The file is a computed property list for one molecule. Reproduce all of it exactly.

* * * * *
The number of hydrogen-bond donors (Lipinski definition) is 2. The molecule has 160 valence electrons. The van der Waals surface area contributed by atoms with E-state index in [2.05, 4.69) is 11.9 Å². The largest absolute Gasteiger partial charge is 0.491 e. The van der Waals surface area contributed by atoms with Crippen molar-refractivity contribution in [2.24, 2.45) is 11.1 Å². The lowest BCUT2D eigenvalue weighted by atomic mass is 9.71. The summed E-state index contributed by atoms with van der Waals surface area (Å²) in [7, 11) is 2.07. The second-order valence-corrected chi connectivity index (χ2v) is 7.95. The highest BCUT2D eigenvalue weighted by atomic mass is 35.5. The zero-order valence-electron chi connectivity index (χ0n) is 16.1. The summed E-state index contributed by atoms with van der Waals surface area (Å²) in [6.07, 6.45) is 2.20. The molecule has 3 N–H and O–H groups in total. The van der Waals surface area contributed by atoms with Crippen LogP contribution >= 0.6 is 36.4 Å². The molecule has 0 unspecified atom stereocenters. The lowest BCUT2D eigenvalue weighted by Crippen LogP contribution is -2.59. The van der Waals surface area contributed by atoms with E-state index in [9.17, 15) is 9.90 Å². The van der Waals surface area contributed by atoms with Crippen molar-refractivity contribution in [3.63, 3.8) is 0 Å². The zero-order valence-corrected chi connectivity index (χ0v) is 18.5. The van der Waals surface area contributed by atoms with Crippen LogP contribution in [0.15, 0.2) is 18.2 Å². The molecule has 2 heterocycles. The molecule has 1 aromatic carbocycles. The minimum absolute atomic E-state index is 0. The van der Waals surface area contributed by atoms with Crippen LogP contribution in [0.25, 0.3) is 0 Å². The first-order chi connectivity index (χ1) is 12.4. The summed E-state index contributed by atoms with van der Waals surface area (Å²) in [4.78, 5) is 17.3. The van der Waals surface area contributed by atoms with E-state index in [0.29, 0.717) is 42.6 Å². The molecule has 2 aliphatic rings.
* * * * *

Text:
The number of hydrogen-bond donors (Lipinski definition) is 2. The molecule has 160 valence electrons. The van der Waals surface area contributed by atoms with E-state index in [2.05, 4.69) is 11.9 Å². The largest absolute Gasteiger partial charge is 0.491 e. The van der Waals surface area contributed by atoms with Crippen molar-refractivity contribution in [2.24, 2.45) is 11.1 Å². The lowest BCUT2D eigenvalue weighted by atomic mass is 9.71. The summed E-state index contributed by atoms with van der Waals surface area (Å²) in [7, 11) is 2.07. The second-order valence-corrected chi connectivity index (χ2v) is 7.95. The highest BCUT2D eigenvalue weighted by atomic mass is 35.5. The zero-order valence-electron chi connectivity index (χ0n) is 16.1. The summed E-state index contributed by atoms with van der Waals surface area (Å²) in [6.07, 6.45) is 2.20. The molecule has 3 N–H and O–H groups in total. The van der Waals surface area contributed by atoms with Crippen LogP contribution >= 0.6 is 36.4 Å². The molecule has 0 unspecified atom stereocenters. The lowest BCUT2D eigenvalue weighted by Crippen LogP contribution is -2.59. The van der Waals surface area contributed by atoms with E-state index in [9.17, 15) is 9.90 Å². The van der Waals surface area contributed by atoms with Crippen molar-refractivity contribution in [3.63, 3.8) is 0 Å². The zero-order valence-corrected chi connectivity index (χ0v) is 18.5. The van der Waals surface area contributed by atoms with Crippen LogP contribution in [0.15, 0.2) is 18.2 Å². The molecule has 2 heterocycles. The molecule has 1 aromatic carbocycles. The minimum absolute atomic E-state index is 0. The van der Waals surface area contributed by atoms with Crippen LogP contribution in [0.25, 0.3) is 0 Å². The first-order chi connectivity index (χ1) is 12.4. The summed E-state index contributed by atoms with van der Waals surface area (Å²) in [4.78, 5) is 17.3. The van der Waals surface area contributed by atoms with E-state index in [0.29, 0.717) is 42.6 Å². The molecule has 2 aliphatic rings.